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United States v. Courtney

United States District Court, W.D. Virginia, Big Stone Gap Division

January 23, 2018

UNITED STATES OF AMERICA
v.
SAMUEL LEE COURTNEY, Defendant.

          Erin M. Kulpa, Assistant United States Attorney, Harrisonburg, Virginia, for United States; Samuel Lee Courtney, Pro Se Defendant.

          OPINION

          James P. Jones United States District Judge

         The defendant, Samuel Lee Courtney, has filed a Motion to Vacate, Set Aside, or Correct Sentence pursuant to 28 U.S.C. § 2255. The United States has filed a Motion to Dismiss and the issues have been fully briefed. After reviewing the record and considering the arguments of the parties, I will grant the United States' Motion to Dismiss and deny Courtney's § 2255 motion.

         I.

         On August 25, 2015, Courtney and multiple codefendants were indicted in this court for drug-related crimes. Courtney was charged with conspiracy to possess with intent to distribute and distribute a mixture or substance containing a detectable amount of alpha-PVP, a controlled substance, and use of a communications facility in the commission of that offense, in violation of 21 U.S.C. §§ 846, 841(a)(1), 841(b)(1)(C), and § 843(b) (“Count One”); two counts of possession with intent to distribute and distribution of a mixture or substance containing a detectable amount of alpha-PVP, in violation of 21 U.S.C. §§ 841(a)(1), 841(b)(1)(C) (“Counts Five and Seven”); and one count of using and carrying a firearm in furtherance of a drug trafficking crime, in violation of 18 U.S.C. § 924(c)(1)(A) (“Count Thirteen”). Courtney agreed to plead guilty, pursuant to a written Plea Agreement, to Counts One and Thirteen. The government agreed to move, at sentencing, for the dismissal of the remaining counts. Plea Agreement 2, ECF No. 371.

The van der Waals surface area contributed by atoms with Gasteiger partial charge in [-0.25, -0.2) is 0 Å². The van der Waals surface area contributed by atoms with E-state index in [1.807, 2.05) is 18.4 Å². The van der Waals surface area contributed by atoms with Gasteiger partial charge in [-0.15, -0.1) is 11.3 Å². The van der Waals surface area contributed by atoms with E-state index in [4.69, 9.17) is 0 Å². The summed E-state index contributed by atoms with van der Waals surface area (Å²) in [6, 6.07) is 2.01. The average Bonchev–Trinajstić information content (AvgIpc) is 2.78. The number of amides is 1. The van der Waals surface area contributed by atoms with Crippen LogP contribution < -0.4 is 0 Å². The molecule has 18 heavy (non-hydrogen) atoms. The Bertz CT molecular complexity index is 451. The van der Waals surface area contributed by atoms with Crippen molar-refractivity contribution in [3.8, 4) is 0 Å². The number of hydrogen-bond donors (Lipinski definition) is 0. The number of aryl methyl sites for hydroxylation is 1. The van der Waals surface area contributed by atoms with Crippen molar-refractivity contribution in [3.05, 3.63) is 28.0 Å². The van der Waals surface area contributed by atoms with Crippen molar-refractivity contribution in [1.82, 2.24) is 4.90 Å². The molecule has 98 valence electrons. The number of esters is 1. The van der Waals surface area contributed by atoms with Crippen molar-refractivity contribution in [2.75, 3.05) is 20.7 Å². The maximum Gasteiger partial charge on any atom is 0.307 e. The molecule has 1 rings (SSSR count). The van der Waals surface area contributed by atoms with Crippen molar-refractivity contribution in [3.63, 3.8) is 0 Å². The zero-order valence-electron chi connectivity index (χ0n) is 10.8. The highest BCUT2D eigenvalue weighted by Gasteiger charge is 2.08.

A change-of-plea hearing was held on February 8, 2016, before United States Magistrate Judge Pamela Meade Sargent, with Courtney's consent. Plea Hr'g Tr. 6, ECF No. 919. Courtney affirmed that he had received a copy of the Indictment and the Plea Agreement and had had an adequate opportunity to review both documents with counsel. Id. at 35, 38. Judge Sargent asked him whether he was “satisfied with [his] attorney's representation” and he answered, “Yes.” Id. at 38. Courtney affirmed his understanding that he was giving up his right to appeal and collaterally attack his sentence, except for matters that cannot be waived under the law and claims of ineffective assistance of counsel. Id. at 48. Courtney affirmed that no one had attempted to force him to plead guilty. Id. The government stated that if the case were to proceed to trial, it was prepared to prove that Courtney purchased and obtained alpha-PVP from suppliers, that Courtney sold alpha-PVP on two occasions to confidential informants, and that he carried a handgun to protect himself and further his drug-trafficking offenses. Id. at 59-60. Courtney did not dispute any of the facts against him, including that he sold drugs and that “on at least one of those occasions . . . [he] had a firearm present.” Id. at 63. Judge Sargent found Courtney fully competent and capable of entering an informed guilty plea. Id. at 65.